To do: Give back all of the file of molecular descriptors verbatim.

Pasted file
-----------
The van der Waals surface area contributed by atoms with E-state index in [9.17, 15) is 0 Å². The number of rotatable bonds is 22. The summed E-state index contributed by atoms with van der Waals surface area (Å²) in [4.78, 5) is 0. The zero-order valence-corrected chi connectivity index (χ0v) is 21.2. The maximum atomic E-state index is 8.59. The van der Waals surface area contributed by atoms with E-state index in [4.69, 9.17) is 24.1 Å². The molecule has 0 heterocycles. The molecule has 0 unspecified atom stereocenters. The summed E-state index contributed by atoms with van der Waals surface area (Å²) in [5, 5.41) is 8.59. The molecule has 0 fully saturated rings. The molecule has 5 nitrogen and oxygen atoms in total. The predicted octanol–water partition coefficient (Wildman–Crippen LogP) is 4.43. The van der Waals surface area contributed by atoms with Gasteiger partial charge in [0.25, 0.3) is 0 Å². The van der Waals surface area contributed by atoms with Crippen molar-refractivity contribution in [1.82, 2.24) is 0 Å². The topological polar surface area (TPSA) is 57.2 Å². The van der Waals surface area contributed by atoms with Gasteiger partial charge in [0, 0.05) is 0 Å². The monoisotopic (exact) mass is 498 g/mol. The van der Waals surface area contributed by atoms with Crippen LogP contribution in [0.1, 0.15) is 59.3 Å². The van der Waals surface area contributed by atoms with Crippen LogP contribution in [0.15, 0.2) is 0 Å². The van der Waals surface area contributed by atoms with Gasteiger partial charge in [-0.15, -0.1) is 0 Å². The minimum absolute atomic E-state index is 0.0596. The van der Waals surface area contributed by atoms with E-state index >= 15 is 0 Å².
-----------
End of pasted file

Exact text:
The van der Waals surface area contributed by atoms with E-state index in [9.17, 15) is 0 Å². The number of rotatable bonds is 22. The summed E-state index contributed by atoms with van der Waals surface area (Å²) in [4.78, 5) is 0. The zero-order valence-corrected chi connectivity index (χ0v) is 21.2. The maximum atomic E-state index is 8.59. The van der Waals surface area contributed by atoms with E-state index in [4.69, 9.17) is 24.1 Å². The molecule has 0 heterocycles. The molecule has 0 unspecified atom stereocenters. The summed E-state index contributed by atoms with van der Waals surface area (Å²) in [5, 5.41) is 8.59. The molecule has 0 fully saturated rings. The molecule has 5 nitrogen and oxygen atoms in total. The predicted octanol–water partition coefficient (Wildman–Crippen LogP) is 4.43. The van der Waals surface area contributed by atoms with Gasteiger partial charge in [0.25, 0.3) is 0 Å². The van der Waals surface area contributed by atoms with Crippen molar-refractivity contribution in [1.82, 2.24) is 0 Å². The topological polar surface area (TPSA) is 57.2 Å². The van der Waals surface area contributed by atoms with Gasteiger partial charge in [0, 0.05) is 0 Å². The monoisotopic (exact) mass is 498 g/mol. The van der Waals surface area contributed by atoms with Crippen LogP contribution in [0.1, 0.15) is 59.3 Å². The van der Waals surface area contributed by atoms with Crippen LogP contribution in [0.15, 0.2) is 0 Å². The van der Waals surface area contributed by atoms with Gasteiger partial charge in [-0.15, -0.1) is 0 Å². The minimum absolute atomic E-state index is 0.0596. The van der Waals surface area contributed by atoms with E-state index >= 15 is 0 Å².